Pitches are also highly situational and will vary from person to person. But there are quite a few link building strategies that are streamlined and have been proven to work time and time again. So let’s go through some of these strategies and I’ll explain what it is, why it works and how you can do them. The first link building strategy is guest blogging. Guest blogging is when you create content for another website. And the reason why this strategy works is because there’s a clear value exchange. They get great content for free. And almost always you should be able to get a link back to your site whether that be within the content or in the author file. So the way guest blogging works is to find other blogs in your industry pitch and agree on a relevant topic and then you would write a post for them. One way to find other industry blogs is with Content Explorer to search for a topic related to your niche. Next, set the one page for domain filter. Since you don’t need to pitch the same site multiple times, you can then set a domain rating filter to something like 40 to 60 to find websites that have decent website authority, export the results and start pitching. The next building tactic is called Resource Page Link Building. This is where you get backlands from web pages that curate and link to useful industry resources. Now this strategy works because the sole purpose of the pages existence is to link out to helpful and useful resources. So if your content is great and you bring it to their attention, you’re actually helping them fulfill the pages purpose. The basic process is simple. First, you find industry resource pages, then you reach out to them and suggest a resource for inclusion. The easiest way to find relevant pages is the search and Google with a query like Entitled In Resources in Your Outpoll and Resources that HTML and then a phrase related to your topic. Visit the pages and see if they’re actually resource pages that links to other external pages. Then it’s just a matter of reaching out to the ones you want to be mentioned on. You can also use your toolbar, which will show you important SEO metrics like domain rating, Eurorail rating, as well as both page and domain level search traffic estimations right within the search. The next thing building strategy is broken link building, broken link building is a tactic where you find a dead link on a page, create your own page on that topic, then ask everyone linking to the dead resource to link to your page instead. The reason why it works is because webmasters who care about their site don’t want to leave their visitors to broken pages, so oftentimes they’ll replace the dead link with yours. Now there are quite a few ways to find dead pages with back links. The quickest way is to search for a topic and address content. Explore then filter for broken pages. Finally, said a referring domains filter with a minimum value of ten, which will show pages with back links from at least ten unique websites. Now, after you’ve found a page, just click the current and then view it on Archive Dog. This should show you the content that used to be on the dead page, which can help you define your pages content angle. Finally, click the carrot and go to the back end support where you can see all of the linking pages to reach out to. The next link building strategy is to use Herot Heroes’, a website that connects journalists with sources and sources with journalists. Basically, you’ll get emails from journalists where media outlets are requesting information on a specific topic. Just filter through the topics. And if you find something where you can add value, respond to the journalist with your expert opinion. And if they use you as a source, they’ll usually link back to your site. The value exchange here is simple. You’re exchanging your knowledge for a mention and usually a link from an authoritative site. And there’s no shortage of requests from mega publications like the Huffington Post, Forbes Inc, Entrepreneur, Reader’s Digest and the list goes on. Now, I’m only giving you an overview of these tactics, so I recommend watching some of the tutorials in our Link Building playlist, which will walk you through these tactics step by step.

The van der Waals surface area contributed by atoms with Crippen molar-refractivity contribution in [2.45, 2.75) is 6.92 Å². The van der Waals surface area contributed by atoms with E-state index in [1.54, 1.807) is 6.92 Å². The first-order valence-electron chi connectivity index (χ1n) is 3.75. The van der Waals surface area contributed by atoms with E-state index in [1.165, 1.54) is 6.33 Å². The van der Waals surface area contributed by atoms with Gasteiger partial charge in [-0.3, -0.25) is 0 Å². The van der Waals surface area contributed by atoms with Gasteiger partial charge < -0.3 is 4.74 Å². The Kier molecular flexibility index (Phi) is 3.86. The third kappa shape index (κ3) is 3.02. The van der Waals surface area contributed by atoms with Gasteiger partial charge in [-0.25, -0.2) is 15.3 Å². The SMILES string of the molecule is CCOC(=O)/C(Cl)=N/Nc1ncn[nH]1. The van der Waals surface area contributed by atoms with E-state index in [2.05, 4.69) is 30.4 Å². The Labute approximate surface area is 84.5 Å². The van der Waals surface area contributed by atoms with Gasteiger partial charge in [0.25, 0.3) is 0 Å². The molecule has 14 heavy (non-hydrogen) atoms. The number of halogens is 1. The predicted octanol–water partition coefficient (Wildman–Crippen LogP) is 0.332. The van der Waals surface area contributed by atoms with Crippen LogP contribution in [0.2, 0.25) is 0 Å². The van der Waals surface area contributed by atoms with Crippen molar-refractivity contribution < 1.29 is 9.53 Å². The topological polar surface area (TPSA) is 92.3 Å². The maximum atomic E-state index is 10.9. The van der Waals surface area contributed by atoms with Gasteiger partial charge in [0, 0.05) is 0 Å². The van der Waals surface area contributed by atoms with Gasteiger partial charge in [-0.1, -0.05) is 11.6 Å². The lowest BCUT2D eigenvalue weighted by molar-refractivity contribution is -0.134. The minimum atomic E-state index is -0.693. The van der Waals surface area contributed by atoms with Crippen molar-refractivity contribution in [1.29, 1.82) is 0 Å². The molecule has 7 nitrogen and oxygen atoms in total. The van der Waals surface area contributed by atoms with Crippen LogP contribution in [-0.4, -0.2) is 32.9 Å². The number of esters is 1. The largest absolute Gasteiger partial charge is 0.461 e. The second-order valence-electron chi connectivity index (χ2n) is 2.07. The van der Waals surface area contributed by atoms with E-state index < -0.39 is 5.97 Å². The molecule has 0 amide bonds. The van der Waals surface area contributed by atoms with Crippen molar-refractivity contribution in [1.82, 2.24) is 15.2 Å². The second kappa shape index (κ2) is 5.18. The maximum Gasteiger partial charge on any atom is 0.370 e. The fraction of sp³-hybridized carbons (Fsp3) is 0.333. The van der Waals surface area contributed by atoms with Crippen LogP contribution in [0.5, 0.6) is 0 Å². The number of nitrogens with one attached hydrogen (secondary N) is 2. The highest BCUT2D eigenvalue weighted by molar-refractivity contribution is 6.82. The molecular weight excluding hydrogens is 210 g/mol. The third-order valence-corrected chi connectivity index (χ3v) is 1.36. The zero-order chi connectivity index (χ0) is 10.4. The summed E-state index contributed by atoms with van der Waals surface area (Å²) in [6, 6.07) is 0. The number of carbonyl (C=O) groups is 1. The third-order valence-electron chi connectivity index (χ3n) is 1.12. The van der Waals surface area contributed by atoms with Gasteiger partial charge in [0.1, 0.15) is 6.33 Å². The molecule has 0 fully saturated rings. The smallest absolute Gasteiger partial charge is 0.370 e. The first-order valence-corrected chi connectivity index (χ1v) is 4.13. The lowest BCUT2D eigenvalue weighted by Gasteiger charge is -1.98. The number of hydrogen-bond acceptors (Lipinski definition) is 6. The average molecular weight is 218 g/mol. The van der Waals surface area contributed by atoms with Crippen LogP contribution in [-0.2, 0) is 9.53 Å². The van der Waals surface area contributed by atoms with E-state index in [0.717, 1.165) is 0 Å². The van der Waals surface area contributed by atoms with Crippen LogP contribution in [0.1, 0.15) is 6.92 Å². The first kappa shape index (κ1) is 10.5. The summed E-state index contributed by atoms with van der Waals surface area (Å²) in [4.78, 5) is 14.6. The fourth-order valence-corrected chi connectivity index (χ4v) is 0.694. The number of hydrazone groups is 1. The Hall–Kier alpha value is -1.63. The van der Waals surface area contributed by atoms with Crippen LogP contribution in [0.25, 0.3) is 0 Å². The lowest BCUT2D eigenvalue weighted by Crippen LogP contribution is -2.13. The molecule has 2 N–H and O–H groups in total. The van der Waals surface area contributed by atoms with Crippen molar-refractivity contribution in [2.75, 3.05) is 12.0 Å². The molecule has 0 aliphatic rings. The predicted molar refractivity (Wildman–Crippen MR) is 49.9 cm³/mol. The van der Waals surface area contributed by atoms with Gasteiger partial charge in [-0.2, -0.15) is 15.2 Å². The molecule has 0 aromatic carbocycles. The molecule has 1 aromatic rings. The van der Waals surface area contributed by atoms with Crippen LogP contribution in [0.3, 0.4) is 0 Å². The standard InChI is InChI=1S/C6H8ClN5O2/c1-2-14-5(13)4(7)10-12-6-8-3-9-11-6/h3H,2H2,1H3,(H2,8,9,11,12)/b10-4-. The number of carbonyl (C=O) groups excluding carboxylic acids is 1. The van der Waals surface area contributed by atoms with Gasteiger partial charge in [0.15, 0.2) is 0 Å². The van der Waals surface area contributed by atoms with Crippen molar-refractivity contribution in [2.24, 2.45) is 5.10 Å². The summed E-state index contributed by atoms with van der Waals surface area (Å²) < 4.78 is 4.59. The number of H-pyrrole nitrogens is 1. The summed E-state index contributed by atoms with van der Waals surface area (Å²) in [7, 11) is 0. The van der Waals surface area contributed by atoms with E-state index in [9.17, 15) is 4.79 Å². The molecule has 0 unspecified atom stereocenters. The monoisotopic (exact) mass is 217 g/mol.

Leave a comment

Your email address will not be published. Required fields are marked *